The other day I went to dinner and it made me appreciate the need for fast application programming interfaces (APIs). Confused? Let me explain.
To get to dinner I used an app to hail a car from my smartphone. Most of us are familiar with this routine – you open the app, enter your destination, get a ride, step out of the car when you arrive, and pay for your trip automatically using the credit card on file. While you’re waiting for the driver to pick you up, the map updates in real time to indicate the location of the car on approach. But on that day, the app did not update the map. I waited five increasingly uncomfortable minutes, not knowing if a driver was on the way or had even accepted my request. After 10 minutes, I got frustrated and switched to an alternative ride‑hailing app! This time I was successful and watched in real time as my driver approached and picked me up. I made it to dinner with a few minutes to spare.
The takeaway? Real‑time information is critical to today’s digital experiences. Let’s look at another example.
I recently checked out an Amazon Go store in San Francisco. What a marvelous experience that was! With the Go app downloaded to your smart phone, you just approach the door and it unlocks automatically. As you walk around the store, any item you pick up is automatically added to your virtual cart, and automatically removed if you put it back on the shelf. When you are done, you just walk out! Your card on file is charged and you receive a receipt by email. No lines, no checkout counter, no delays, and no cashiers. It’s an easy, effortless in‑store shopping experience. Amazon Go accomplishes this by connecting a series of real‑time systems, including ones for computer vision, sensor fusion, and deep learning technologies.
Yet again, we see real‑time information is critical to a good experience. And that, evidently, I don’t like taking my credit card out of my wallet.
APIs Are the Connective Tissue of Good Digital Experiences
What’s the technology powering such convenient, and thus satisfying, consumer experiences? APIs! Specifically, real‑time APIs.
In the case of the ride‑hailing app, being able to track the approaching car’s location in real time has some somewhat intangible benefits – it assures the impatient (and aren’t we all?) rider that progress is being made, gives you something to watch as you wait (if you’re bored), and let’s you know when arrival is imminent so you can start looking for the car. On a more practical note, you can tell when the driver has taken a wrong turn and get in touch to help course correct (this has actually happened to me). During the actual journey, both you and the driver can see exactly where you are and can extrapolate how much longer the trip will take. And finally, paying with a card on file is much more convenient than paying a cab driver (by either cash or card), and you don’t have to calculate a tip.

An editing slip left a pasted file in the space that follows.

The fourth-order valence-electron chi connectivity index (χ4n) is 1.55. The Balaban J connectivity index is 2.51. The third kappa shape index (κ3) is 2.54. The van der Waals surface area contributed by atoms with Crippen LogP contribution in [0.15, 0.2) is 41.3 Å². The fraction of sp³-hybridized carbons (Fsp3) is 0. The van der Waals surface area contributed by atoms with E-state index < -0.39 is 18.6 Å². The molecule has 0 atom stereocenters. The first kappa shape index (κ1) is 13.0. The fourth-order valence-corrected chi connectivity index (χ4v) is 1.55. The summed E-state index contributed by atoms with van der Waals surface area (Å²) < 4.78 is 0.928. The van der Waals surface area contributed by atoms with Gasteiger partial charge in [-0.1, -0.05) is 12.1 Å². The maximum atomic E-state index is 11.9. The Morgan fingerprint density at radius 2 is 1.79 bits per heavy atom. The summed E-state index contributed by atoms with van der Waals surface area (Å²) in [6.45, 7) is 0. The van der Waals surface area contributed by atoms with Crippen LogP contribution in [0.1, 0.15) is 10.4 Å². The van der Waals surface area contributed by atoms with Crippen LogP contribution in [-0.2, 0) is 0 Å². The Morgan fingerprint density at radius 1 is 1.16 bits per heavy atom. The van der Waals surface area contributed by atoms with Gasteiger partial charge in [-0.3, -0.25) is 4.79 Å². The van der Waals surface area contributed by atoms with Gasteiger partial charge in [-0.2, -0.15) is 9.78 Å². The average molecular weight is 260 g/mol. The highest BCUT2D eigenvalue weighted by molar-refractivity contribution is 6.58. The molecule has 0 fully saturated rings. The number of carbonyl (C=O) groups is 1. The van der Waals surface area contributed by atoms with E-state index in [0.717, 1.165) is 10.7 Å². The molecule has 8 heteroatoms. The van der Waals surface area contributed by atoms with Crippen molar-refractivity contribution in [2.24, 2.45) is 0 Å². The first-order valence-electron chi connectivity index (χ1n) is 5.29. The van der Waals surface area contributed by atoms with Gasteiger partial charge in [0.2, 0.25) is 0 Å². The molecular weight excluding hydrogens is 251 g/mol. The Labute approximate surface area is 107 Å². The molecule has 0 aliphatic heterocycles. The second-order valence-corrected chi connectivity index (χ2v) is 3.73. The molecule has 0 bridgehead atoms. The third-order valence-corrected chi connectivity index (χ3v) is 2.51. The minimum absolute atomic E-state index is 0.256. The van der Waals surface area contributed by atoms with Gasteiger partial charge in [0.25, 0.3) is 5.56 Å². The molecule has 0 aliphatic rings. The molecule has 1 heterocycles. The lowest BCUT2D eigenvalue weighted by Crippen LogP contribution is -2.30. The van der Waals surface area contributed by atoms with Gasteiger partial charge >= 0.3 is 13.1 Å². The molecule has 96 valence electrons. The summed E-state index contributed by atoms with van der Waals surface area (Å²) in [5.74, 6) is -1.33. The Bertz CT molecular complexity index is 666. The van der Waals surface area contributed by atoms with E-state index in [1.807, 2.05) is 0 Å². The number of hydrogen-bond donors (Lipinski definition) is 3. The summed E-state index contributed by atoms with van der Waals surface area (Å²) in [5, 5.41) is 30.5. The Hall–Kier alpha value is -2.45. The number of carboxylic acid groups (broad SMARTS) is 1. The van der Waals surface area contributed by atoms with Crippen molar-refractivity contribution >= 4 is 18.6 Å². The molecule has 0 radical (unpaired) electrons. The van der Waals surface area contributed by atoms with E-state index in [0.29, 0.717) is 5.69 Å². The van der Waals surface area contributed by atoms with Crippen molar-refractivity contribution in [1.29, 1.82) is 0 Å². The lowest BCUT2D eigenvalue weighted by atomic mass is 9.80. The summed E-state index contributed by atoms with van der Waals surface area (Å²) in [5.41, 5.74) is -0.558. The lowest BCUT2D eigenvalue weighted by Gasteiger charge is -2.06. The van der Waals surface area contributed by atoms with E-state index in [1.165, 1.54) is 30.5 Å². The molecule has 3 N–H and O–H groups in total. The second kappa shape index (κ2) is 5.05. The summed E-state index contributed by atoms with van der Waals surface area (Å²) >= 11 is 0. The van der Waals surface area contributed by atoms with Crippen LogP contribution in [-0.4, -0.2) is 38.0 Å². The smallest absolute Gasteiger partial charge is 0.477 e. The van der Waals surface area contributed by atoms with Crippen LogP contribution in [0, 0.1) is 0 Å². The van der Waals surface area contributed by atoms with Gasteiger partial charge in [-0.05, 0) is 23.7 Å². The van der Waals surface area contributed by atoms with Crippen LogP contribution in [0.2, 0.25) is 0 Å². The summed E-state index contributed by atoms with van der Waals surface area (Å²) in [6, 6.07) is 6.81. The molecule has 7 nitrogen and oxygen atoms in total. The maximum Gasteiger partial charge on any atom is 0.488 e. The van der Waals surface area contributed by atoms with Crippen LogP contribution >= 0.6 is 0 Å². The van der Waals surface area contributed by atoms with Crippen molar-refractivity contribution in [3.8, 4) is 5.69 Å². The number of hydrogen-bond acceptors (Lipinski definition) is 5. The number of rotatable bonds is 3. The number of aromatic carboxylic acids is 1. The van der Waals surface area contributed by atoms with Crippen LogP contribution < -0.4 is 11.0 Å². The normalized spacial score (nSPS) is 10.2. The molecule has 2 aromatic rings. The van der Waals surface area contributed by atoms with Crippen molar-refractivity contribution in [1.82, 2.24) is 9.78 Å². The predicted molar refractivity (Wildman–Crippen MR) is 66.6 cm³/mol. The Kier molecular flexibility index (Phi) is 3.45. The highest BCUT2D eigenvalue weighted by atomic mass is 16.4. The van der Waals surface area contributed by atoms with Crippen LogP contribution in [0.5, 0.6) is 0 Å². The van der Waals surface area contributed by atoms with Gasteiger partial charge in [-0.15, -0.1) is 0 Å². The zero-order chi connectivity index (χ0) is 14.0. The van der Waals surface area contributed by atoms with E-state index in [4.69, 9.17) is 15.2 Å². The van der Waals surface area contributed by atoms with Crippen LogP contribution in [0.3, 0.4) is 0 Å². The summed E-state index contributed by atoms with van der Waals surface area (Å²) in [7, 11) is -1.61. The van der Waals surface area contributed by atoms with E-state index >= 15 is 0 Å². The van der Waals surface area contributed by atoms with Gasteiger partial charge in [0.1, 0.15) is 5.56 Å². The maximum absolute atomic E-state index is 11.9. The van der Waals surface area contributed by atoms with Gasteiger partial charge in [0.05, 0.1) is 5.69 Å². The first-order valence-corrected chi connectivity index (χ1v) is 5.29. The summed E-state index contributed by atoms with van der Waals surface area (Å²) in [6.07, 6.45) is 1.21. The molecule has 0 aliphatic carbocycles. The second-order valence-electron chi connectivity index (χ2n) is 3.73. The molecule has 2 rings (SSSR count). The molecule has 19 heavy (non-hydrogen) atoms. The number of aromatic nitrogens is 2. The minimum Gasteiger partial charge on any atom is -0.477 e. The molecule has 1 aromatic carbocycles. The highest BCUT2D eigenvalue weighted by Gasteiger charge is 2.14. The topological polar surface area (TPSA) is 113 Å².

In the case of the Amazon Go store, the entire experience is predicated on real‑time processing: as you enter the store you’re identified immediately and your credit card info accessed so it’s ready even if you just grab one item and dash out. The Go app keeps a running tally as you take or replace items on the shelves, so you don’t have to wait for it to calculate the total cost before you leave the store. You don’t even have to get out your wallet (or worse, wait while the person in front of you watches idly as items get rung up and bagged, and only then starts rummaging through his or her backpack looking for the wallet). Any processing delay that interferes with this frictionless shopping experience, and you might as well walk down the block to a traditional store.
There’s a lot riding (pun intended) on consumers having good, real‑time experiences. The barrier to switching to a competitor in the digital world is very low. That’s why companies like Uber and Amazon invest significantly in ensuring they retrieve information in real time. In fact, Uber relies on Google Maps to provide directions for its drivers and render visualizations for its riders. What does Uber pay to deliver this value? Over a two‑year period they paid Google $58M.
What Does “Real Time” Mean? Less than 30 Milliseconds
Real‑time transaction processing and analytics have become an important building block for compelling digital experiences. How do we characterize what real‑time is? Research suggests real time has to be less than 30 milliseconds (ms).
Consider these proof points:
- 13ms for humans to process images. According to a study by neuroscientists at MIT, the human eye can process and identify entire images in as little as 13ms. Researchers asked subjects to identify a series of six to twelve images, each presented for between 13 and 80ms. The fastest rate at which subjects identified these images was 13ms.
- 20ms to synchronize video. An IEEE paper about using ‘Media fingerprinting’ technology to prevent loss of synchronization between image and sound when delivering video content states that the tolerable limit for latency is between 6 and 20ms.
- 30ms to deliver wireless data. Ubiquitous connectivity is on the horizon with the introduction of 5G technologies, which promises peak speeds of up to 1 Gbps and latency of less than 30ms. Why such low latency? Because 5G needs to be that fast to replace in‑home WiFi and wireline broadband like fiber and cable modems.
Real time is all about minimal delay, and the tolerance for latency is getting lower and lower. It’s fair to say that to be perceived as real time, processing has to take no more than 30ms, and in some cases as low as 13ms.
More specifically, the 30ms latency threshold must be maintained all the way up to the 99th percentile of processed requests (meaning that on average only 1 request in 100 takes longer than 30ms). To learn why this is important, read our blog about performance benchmarking of API management solutions.
Real-Time Experiences Require Real‑Time APIs